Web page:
• Follow-through and Action – kids skilled in this component are able to maintain engagement to complete their plan, evaluating and re-adjusting as they go. They are confident and independent enough to take action.
  • Sustained Effort – the ability to remain focused in order to accomplish long-term goals is an important component of academic discipline. Kids capable of sustained effort can manage distractions, remain on task and persevere through challenges and setbacks.

Helping Your Kids Set Summer Learning Goals

Since the middle school years have been identified as so important to college and career readiness, parents will want to help kids set some learning goals that not only prevent summer learning loss but also give them an edge once school resumes in the fall. Summer is a great time to schedule some alternative learning. For some kids, particularly those with academic challenges, this could mean attending summer school. The opportunity to strengthen language arts or math skills could definitely give them a boost.

But for those who don’t partake in summer school, setting their sights on a learning goal of their choice is an empowering and exciting opportunity. An educational summer camp is a great option for kids to activate learning centers in the brain while pursuing an interest or passion. Perhaps they want to sharpen their technology skills or learn to code a new programming language. Maybe they want to learn to cook or acquire some carpentry or circuitry skills. Or maybe they have an interest in sharing their ideas through video production. Whatever their current interests, they can delve even deeper into their subject of choice or even try something entirely new to them.

Galileo Summer Quest provides big fun while immersing middle school kids in high-interest learning projects that strengthen their confidence and innovative mindset. Practicing soft skills in realistic contexts helps kids take ownership of them. Each GSQ major is grounded in the Innovator’s Process, scaffolded steps that help kids experience success. It teaches kids planning and organization, action and follow-through and helps them sustain effort to accomplish their goals, precisely the skills that ACT identified as so important for academic success.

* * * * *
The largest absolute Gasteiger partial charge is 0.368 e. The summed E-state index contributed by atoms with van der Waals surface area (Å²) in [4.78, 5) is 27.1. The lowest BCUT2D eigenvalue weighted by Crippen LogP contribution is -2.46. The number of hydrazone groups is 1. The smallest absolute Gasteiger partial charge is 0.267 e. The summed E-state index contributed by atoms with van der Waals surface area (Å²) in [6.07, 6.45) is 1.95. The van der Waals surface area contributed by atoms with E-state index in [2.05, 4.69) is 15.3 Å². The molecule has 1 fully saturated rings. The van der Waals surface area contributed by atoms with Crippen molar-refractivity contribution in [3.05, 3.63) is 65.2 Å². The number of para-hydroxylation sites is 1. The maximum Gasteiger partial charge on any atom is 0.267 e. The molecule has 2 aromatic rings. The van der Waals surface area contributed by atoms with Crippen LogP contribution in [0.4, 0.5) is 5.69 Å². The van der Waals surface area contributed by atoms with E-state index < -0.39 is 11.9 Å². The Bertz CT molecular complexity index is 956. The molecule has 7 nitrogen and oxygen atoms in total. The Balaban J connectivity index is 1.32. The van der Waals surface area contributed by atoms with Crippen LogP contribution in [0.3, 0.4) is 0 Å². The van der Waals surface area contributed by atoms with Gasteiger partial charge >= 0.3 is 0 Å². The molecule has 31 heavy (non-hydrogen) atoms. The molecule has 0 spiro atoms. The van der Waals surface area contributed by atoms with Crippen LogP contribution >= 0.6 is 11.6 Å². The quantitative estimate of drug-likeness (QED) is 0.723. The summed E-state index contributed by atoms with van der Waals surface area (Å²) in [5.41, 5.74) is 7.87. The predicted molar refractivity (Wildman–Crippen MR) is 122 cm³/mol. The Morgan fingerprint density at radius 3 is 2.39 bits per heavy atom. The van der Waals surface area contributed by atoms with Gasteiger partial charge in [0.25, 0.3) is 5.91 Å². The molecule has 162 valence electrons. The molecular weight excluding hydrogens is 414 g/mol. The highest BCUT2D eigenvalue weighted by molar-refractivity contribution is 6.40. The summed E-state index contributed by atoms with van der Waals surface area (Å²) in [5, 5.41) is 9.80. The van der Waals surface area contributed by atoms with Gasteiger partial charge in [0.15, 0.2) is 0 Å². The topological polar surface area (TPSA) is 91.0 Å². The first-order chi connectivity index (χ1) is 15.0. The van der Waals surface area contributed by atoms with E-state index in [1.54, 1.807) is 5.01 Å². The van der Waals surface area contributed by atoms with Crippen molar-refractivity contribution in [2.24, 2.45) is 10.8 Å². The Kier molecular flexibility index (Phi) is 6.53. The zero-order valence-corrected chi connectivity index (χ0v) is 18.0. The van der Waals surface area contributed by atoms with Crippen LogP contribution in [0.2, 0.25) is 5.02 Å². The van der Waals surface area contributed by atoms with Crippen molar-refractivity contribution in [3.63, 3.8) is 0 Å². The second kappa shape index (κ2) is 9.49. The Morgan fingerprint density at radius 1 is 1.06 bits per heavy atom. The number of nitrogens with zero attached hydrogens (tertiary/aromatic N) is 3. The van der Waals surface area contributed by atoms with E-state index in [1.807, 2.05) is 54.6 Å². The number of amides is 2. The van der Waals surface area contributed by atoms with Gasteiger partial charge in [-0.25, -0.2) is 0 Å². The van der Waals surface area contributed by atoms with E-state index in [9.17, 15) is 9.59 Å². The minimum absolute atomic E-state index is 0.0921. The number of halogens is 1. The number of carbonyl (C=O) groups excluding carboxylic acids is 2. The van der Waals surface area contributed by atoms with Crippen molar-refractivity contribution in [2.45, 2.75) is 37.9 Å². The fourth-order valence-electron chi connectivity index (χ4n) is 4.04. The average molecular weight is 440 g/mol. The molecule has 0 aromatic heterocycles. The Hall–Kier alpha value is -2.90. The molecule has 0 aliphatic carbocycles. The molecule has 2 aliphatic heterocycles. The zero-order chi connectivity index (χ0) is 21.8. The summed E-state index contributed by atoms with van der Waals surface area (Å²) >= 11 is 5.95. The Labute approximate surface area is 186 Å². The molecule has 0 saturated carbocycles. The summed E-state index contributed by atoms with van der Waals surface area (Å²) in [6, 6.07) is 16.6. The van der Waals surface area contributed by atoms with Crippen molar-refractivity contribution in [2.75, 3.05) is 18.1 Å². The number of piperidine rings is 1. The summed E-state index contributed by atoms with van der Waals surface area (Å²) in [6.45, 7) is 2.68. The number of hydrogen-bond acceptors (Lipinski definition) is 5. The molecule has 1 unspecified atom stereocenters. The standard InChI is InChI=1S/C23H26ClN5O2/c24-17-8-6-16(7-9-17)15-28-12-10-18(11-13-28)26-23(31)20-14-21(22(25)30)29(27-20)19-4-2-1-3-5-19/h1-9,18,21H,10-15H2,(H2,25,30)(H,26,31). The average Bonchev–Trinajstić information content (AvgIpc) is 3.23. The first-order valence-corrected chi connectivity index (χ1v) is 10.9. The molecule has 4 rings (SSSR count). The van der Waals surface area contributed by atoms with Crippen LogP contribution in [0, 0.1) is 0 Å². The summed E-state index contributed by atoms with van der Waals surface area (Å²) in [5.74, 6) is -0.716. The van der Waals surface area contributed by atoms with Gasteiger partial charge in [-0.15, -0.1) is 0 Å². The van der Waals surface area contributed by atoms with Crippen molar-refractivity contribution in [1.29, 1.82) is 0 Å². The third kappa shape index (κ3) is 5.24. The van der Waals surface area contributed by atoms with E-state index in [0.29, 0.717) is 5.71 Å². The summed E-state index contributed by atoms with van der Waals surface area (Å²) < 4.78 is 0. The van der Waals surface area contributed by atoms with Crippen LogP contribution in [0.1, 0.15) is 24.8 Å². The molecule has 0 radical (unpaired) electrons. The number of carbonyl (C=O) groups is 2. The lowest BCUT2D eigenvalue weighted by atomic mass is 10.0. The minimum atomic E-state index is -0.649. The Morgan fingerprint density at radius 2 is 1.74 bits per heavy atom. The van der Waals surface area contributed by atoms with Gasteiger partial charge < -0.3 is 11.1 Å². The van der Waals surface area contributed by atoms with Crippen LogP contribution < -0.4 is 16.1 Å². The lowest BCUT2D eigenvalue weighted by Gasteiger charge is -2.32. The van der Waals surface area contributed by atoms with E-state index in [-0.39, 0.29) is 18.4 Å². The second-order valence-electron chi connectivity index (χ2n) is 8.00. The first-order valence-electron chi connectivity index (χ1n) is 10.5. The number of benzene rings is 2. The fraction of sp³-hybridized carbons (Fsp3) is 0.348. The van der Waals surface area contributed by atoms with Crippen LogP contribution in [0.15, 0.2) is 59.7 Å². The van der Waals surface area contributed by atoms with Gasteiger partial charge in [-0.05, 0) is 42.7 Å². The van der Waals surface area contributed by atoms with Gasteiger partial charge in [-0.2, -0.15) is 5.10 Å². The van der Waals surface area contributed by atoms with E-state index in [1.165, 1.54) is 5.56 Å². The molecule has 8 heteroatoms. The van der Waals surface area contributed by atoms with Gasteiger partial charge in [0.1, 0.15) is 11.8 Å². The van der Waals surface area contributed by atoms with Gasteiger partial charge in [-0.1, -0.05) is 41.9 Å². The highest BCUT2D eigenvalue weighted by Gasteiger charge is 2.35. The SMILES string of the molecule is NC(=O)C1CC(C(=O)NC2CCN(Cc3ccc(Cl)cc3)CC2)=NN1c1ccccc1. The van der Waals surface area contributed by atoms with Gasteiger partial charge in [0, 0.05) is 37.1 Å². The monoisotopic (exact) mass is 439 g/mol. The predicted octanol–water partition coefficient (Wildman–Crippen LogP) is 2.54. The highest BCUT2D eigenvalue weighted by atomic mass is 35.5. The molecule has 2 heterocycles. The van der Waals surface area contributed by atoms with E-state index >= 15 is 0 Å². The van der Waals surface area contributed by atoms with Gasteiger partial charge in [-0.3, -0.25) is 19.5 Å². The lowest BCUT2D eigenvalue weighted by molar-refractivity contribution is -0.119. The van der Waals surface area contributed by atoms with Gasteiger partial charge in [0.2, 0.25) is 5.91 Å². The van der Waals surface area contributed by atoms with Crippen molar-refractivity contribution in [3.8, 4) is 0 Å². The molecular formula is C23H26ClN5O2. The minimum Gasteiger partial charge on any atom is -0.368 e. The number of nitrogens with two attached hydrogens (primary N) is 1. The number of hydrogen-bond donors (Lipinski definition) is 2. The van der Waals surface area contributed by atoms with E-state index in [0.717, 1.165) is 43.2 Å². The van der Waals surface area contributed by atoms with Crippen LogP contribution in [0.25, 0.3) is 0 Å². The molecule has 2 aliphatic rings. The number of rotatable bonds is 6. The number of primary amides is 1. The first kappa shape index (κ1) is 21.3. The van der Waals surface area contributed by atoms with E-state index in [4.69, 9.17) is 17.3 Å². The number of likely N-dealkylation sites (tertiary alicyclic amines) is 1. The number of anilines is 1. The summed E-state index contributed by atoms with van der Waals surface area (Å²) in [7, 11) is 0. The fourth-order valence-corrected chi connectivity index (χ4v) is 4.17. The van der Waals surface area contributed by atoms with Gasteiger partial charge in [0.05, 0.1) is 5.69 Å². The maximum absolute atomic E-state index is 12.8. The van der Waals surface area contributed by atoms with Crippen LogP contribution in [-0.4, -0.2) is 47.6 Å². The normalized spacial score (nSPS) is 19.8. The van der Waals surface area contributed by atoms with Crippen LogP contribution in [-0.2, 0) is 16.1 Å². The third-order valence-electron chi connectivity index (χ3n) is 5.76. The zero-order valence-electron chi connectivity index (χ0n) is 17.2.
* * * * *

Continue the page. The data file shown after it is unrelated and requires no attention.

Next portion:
Now is the Time

There is no time like the present to help middle school kids set some learning goals for the summer, and it need not be a chore or a struggle. Taking advantage of a summer camp program that strengthens kids’ academic discipline is a way to keep them on track academically while preserving the fun and recreation that characterize summer. The more practice kids have developing and using skills in a variety of contexts, the more ready they will be to tackle the rigors of high school, and ultimately be college- and career-ready as well.

Help your kids accomplish summer learning goals at a Galileo Summer Quest camp in your area: San Francisco, Southern California, and Chicagoland. Register for a camp session or sign up for our mailing list to keep up-to-date with camp happenings and innovation resources. Or, for more information about Galileo camps, contact us here.